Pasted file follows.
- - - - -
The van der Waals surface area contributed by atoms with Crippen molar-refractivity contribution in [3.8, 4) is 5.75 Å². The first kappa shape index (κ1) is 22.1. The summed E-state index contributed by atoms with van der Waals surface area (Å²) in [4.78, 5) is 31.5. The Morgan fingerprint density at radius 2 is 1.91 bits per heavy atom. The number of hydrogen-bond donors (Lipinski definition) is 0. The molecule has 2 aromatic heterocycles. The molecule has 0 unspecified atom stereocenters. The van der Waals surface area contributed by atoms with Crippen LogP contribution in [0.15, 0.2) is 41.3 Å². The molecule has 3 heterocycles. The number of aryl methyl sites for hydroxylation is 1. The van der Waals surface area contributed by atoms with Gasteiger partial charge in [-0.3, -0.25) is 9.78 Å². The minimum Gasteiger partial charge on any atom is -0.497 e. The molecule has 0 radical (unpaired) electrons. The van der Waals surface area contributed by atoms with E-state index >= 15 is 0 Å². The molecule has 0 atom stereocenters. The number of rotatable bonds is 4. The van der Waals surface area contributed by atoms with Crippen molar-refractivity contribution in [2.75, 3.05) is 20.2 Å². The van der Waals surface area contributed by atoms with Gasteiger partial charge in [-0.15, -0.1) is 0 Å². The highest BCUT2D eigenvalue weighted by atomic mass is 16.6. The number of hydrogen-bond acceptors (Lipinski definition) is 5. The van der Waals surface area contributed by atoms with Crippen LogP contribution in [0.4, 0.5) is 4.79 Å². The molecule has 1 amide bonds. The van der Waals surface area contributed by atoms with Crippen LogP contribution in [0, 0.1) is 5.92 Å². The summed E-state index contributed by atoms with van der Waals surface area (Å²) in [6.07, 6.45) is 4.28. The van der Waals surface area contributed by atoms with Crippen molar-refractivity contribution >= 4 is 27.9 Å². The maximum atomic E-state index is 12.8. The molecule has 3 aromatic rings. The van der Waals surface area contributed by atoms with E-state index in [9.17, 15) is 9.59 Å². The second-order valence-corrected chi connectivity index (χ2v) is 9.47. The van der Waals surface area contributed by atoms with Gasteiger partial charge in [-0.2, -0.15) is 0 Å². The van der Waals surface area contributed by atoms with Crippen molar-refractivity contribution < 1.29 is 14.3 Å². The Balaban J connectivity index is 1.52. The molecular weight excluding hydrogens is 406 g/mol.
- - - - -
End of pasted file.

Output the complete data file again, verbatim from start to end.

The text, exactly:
The van der Waals surface area contributed by atoms with Crippen molar-refractivity contribution in [3.8, 4) is 5.75 Å². The first kappa shape index (κ1) is 22.1. The summed E-state index contributed by atoms with van der Waals surface area (Å²) in [4.78, 5) is 31.5. The Morgan fingerprint density at radius 2 is 1.91 bits per heavy atom. The number of hydrogen-bond donors (Lipinski definition) is 0. The molecule has 2 aromatic heterocycles. The molecule has 0 unspecified atom stereocenters. The van der Waals surface area contributed by atoms with Crippen LogP contribution in [0.15, 0.2) is 41.3 Å². The molecule has 3 heterocycles. The number of aryl methyl sites for hydroxylation is 1. The van der Waals surface area contributed by atoms with Gasteiger partial charge in [-0.3, -0.25) is 9.78 Å². The minimum Gasteiger partial charge on any atom is -0.497 e. The molecule has 0 radical (unpaired) electrons. The van der Waals surface area contributed by atoms with E-state index >= 15 is 0 Å². The molecule has 0 atom stereocenters. The number of rotatable bonds is 4. The van der Waals surface area contributed by atoms with Crippen molar-refractivity contribution in [2.75, 3.05) is 20.2 Å². The van der Waals surface area contributed by atoms with Gasteiger partial charge in [-0.15, -0.1) is 0 Å². The highest BCUT2D eigenvalue weighted by atomic mass is 16.6. The number of hydrogen-bond acceptors (Lipinski definition) is 5. The van der Waals surface area contributed by atoms with Crippen LogP contribution in [0.4, 0.5) is 4.79 Å². The molecule has 1 amide bonds. The van der Waals surface area contributed by atoms with Crippen LogP contribution in [0, 0.1) is 5.92 Å². The summed E-state index contributed by atoms with van der Waals surface area (Å²) in [6.07, 6.45) is 4.28. The van der Waals surface area contributed by atoms with Crippen molar-refractivity contribution >= 4 is 27.9 Å². The maximum atomic E-state index is 12.8. The molecule has 3 aromatic rings. The van der Waals surface area contributed by atoms with E-state index in [9.17, 15) is 9.59 Å². The second-order valence-corrected chi connectivity index (χ2v) is 9.47. The van der Waals surface area contributed by atoms with Gasteiger partial charge in [-0.2, -0.15) is 0 Å². The van der Waals surface area contributed by atoms with Crippen molar-refractivity contribution < 1.29 is 14.3 Å². The Balaban J connectivity index is 1.52. The molecular weight excluding hydrogens is 406 g/mol.